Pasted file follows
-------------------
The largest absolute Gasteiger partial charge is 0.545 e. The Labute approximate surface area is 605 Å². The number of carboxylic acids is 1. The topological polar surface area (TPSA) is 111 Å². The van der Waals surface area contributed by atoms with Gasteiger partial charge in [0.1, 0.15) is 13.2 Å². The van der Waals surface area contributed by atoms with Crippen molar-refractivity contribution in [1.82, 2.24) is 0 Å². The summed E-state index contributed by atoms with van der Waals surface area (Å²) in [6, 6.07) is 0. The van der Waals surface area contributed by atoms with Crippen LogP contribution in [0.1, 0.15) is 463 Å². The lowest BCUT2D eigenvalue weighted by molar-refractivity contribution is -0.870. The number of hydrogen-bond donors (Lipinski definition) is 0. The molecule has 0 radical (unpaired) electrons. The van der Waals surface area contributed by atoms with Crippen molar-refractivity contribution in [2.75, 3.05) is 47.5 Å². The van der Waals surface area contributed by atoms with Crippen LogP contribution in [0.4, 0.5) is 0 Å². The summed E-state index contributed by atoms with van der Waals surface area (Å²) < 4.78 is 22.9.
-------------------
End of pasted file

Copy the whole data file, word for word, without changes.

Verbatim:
The largest absolute Gasteiger partial charge is 0.545 e. The Labute approximate surface area is 605 Å². The number of carboxylic acids is 1. The topological polar surface area (TPSA) is 111 Å². The van der Waals surface area contributed by atoms with Gasteiger partial charge in [0.1, 0.15) is 13.2 Å². The van der Waals surface area contributed by atoms with Crippen molar-refractivity contribution in [1.82, 2.24) is 0 Å². The summed E-state index contributed by atoms with van der Waals surface area (Å²) in [6, 6.07) is 0. The van der Waals surface area contributed by atoms with Crippen LogP contribution in [0.1, 0.15) is 463 Å². The lowest BCUT2D eigenvalue weighted by molar-refractivity contribution is -0.870. The number of hydrogen-bond donors (Lipinski definition) is 0. The molecule has 0 radical (unpaired) electrons. The van der Waals surface area contributed by atoms with Crippen molar-refractivity contribution in [2.75, 3.05) is 47.5 Å². The van der Waals surface area contributed by atoms with Crippen LogP contribution in [0.4, 0.5) is 0 Å². The summed E-state index contributed by atoms with van der Waals surface area (Å²) < 4.78 is 22.9.